Part I of this series focused on the people aspects that drive the Candidate experience. Now we will discuss the processes that drive the Candidate Experience. Managing the processes to deliver a great candidate experience is a balancing act of competing needs where you try and strike the right balance between the candidate and organizational priorities.
The most fundamental question to ask yourself is: ‘Is the candidate at the center of each of the recruiting stages of your candidate experience?’. What does it mean to put the candidate at the center? It means that you are optimizing for the candidate throughout the process by either a) finding creative ways to meet both the candidates and your needs or b) you are making a tradeoff that prioritizes the candidate’s needs over your organizational needs.
Here are some of the top complaints by candidates about their experience:
- Your career site isn’t mobile friendly
- You didn’t provide all the information I want to know about the job (e.g. salary range and benefits information) before I take the time to apply
- Your application is too long
- Did you get my application?
- When will you let me know about your decision? Is the job filled?
- How long will it take to get me the offer, because I need to give an answer to another company?
Great – we’ve identified the most common sources of negative candidate experience. Whoop-dee-doo. These are well known complaints. But why do these things keep happening? No one intentionally wants to create a bad candidate experience, do they? What is driving these outcomes?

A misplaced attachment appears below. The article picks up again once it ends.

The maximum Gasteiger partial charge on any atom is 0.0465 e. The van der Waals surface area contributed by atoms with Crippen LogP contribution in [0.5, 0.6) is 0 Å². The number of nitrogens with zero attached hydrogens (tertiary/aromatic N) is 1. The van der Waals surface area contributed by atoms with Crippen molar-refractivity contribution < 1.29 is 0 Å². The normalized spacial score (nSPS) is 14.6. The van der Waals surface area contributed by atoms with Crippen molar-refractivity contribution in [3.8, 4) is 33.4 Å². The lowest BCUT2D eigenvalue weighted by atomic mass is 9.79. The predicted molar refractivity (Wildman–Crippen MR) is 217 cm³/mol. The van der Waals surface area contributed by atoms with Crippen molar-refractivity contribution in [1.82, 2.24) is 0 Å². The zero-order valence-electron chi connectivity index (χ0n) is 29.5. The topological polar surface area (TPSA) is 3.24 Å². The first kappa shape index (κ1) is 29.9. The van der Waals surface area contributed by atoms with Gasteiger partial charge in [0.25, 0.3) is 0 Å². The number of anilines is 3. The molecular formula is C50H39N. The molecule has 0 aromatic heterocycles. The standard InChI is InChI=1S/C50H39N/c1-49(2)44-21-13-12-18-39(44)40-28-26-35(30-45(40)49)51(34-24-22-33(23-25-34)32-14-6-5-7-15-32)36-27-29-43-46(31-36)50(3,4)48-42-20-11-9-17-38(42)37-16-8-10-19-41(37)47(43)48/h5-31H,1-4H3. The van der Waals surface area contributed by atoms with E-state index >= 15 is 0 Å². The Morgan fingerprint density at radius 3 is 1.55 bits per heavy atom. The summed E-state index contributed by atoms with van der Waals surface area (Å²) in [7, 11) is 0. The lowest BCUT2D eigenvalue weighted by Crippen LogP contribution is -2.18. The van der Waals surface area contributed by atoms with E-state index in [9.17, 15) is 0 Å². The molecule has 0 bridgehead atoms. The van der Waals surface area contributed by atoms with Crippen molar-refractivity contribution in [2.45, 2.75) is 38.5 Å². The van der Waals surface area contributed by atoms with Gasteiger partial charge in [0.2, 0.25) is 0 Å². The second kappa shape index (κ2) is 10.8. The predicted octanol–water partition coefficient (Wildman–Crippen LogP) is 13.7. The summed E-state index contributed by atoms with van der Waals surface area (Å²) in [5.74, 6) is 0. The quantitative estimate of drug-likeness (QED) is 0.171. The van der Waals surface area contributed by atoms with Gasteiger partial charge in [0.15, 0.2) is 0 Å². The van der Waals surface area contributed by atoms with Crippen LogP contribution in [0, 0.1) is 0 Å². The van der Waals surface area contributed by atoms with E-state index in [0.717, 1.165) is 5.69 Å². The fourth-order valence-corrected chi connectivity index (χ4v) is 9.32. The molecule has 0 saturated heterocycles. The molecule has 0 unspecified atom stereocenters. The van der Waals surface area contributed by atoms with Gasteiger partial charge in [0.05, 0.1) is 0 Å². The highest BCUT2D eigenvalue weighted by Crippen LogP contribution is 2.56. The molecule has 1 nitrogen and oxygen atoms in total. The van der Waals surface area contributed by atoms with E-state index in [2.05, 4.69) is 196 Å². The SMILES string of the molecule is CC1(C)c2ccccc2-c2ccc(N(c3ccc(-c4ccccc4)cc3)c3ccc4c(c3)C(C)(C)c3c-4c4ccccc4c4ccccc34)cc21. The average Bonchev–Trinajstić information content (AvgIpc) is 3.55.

Well… it’s complicated, right? At least that is how it can be rationalized. What the candidate sees is just the tip of the iceberg compared to what is actually happening during the recruiting process. Beneath the surface company values, compliance, talent acquisition philosophies, the job details and hiring team behaviors drive what the candidate sees and experiences.
Why would you collect more information than you really need during the application process? Is it for compliance reasons? Is the data being collected just in case it is needed during the screening stage you would want that information already available? Is it to help your recruiters do less work during the screening process – then you are shifting costs that your recruiters could absorb to the candidate.
For example, if you click on the ‘Apply’ button for a Fortune 50 company, this is what you will see:
What a great way to begin the candidate experience with this company. Or not. Creating an account with a company just to apply for a job seems doesn’t seem like it solves for the candidate.
As a recruiting organization, does your company prioritize cost-per-hire and time-to-fill over quality of hire and candidate experience, then very likely you have a large range in how candidates will be treated because you are more focused on making filling the role quickly and making the hiring manager happy. As a recruiter, how much time do you spend keeping candidates informed on their status. Do you make yourself readily available and respond to their inquiries in a reasonable amount of time? Or do you just invest your time in the most promising candidates and ignore the ones on the backburner until it suits your needs? One well-known technology company we work with aims for their rejected candidates to have the same Candidate Experience Net Promoter Score as those they will make an offer to. This mindset and measurement dramatically changes recruiter behavior and the process they follow to engage every candidate they bring in for an interview.